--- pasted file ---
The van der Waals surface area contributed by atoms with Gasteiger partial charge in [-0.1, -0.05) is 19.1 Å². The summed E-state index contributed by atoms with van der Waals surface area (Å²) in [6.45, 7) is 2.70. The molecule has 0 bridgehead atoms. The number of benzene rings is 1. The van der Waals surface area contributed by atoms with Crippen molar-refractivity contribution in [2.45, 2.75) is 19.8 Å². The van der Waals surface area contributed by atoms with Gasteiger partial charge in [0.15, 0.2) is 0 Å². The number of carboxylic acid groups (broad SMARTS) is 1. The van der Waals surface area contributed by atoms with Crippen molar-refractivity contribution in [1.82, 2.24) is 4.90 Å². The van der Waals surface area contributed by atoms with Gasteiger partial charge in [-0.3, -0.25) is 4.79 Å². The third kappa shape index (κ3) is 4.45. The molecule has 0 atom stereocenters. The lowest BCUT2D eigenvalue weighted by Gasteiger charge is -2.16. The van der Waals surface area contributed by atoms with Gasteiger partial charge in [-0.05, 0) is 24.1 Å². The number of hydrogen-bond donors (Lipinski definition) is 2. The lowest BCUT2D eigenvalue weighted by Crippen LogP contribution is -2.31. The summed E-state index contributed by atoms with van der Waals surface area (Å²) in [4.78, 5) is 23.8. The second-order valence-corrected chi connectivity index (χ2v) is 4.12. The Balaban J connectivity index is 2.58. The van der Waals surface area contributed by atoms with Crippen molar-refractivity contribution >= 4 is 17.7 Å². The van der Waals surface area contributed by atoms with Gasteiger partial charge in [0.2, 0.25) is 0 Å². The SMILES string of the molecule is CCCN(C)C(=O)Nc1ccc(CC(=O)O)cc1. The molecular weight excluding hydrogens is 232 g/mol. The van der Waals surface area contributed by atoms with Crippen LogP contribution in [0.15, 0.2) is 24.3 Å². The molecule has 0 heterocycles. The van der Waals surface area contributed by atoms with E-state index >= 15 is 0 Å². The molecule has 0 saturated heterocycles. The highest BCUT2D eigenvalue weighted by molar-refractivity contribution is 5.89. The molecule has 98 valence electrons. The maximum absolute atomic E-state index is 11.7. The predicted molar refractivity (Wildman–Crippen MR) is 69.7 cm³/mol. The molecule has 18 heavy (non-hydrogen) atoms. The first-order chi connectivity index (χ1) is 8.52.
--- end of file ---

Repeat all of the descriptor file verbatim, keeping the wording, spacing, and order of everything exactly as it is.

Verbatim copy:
The van der Waals surface area contributed by atoms with Gasteiger partial charge in [-0.1, -0.05) is 19.1 Å². The summed E-state index contributed by atoms with van der Waals surface area (Å²) in [6.45, 7) is 2.70. The molecule has 0 bridgehead atoms. The number of benzene rings is 1. The van der Waals surface area contributed by atoms with Crippen molar-refractivity contribution in [2.45, 2.75) is 19.8 Å². The van der Waals surface area contributed by atoms with Gasteiger partial charge in [0.15, 0.2) is 0 Å². The number of carboxylic acid groups (broad SMARTS) is 1. The van der Waals surface area contributed by atoms with Crippen molar-refractivity contribution in [1.82, 2.24) is 4.90 Å². The van der Waals surface area contributed by atoms with Gasteiger partial charge in [-0.3, -0.25) is 4.79 Å². The third kappa shape index (κ3) is 4.45. The molecule has 0 atom stereocenters. The lowest BCUT2D eigenvalue weighted by Gasteiger charge is -2.16. The van der Waals surface area contributed by atoms with Gasteiger partial charge in [-0.05, 0) is 24.1 Å². The number of hydrogen-bond donors (Lipinski definition) is 2. The lowest BCUT2D eigenvalue weighted by Crippen LogP contribution is -2.31. The summed E-state index contributed by atoms with van der Waals surface area (Å²) in [4.78, 5) is 23.8. The second-order valence-corrected chi connectivity index (χ2v) is 4.12. The Balaban J connectivity index is 2.58. The van der Waals surface area contributed by atoms with Crippen molar-refractivity contribution >= 4 is 17.7 Å². The van der Waals surface area contributed by atoms with Gasteiger partial charge in [0.2, 0.25) is 0 Å². The SMILES string of the molecule is CCCN(C)C(=O)Nc1ccc(CC(=O)O)cc1. The molecular weight excluding hydrogens is 232 g/mol. The van der Waals surface area contributed by atoms with Crippen LogP contribution in [0.15, 0.2) is 24.3 Å². The molecule has 0 heterocycles. The van der Waals surface area contributed by atoms with E-state index >= 15 is 0 Å². The molecule has 0 saturated heterocycles. The highest BCUT2D eigenvalue weighted by molar-refractivity contribution is 5.89. The molecule has 98 valence electrons. The maximum absolute atomic E-state index is 11.7. The predicted molar refractivity (Wildman–Crippen MR) is 69.7 cm³/mol. The molecule has 18 heavy (non-hydrogen) atoms. The first-order chi connectivity index (χ1) is 8.52.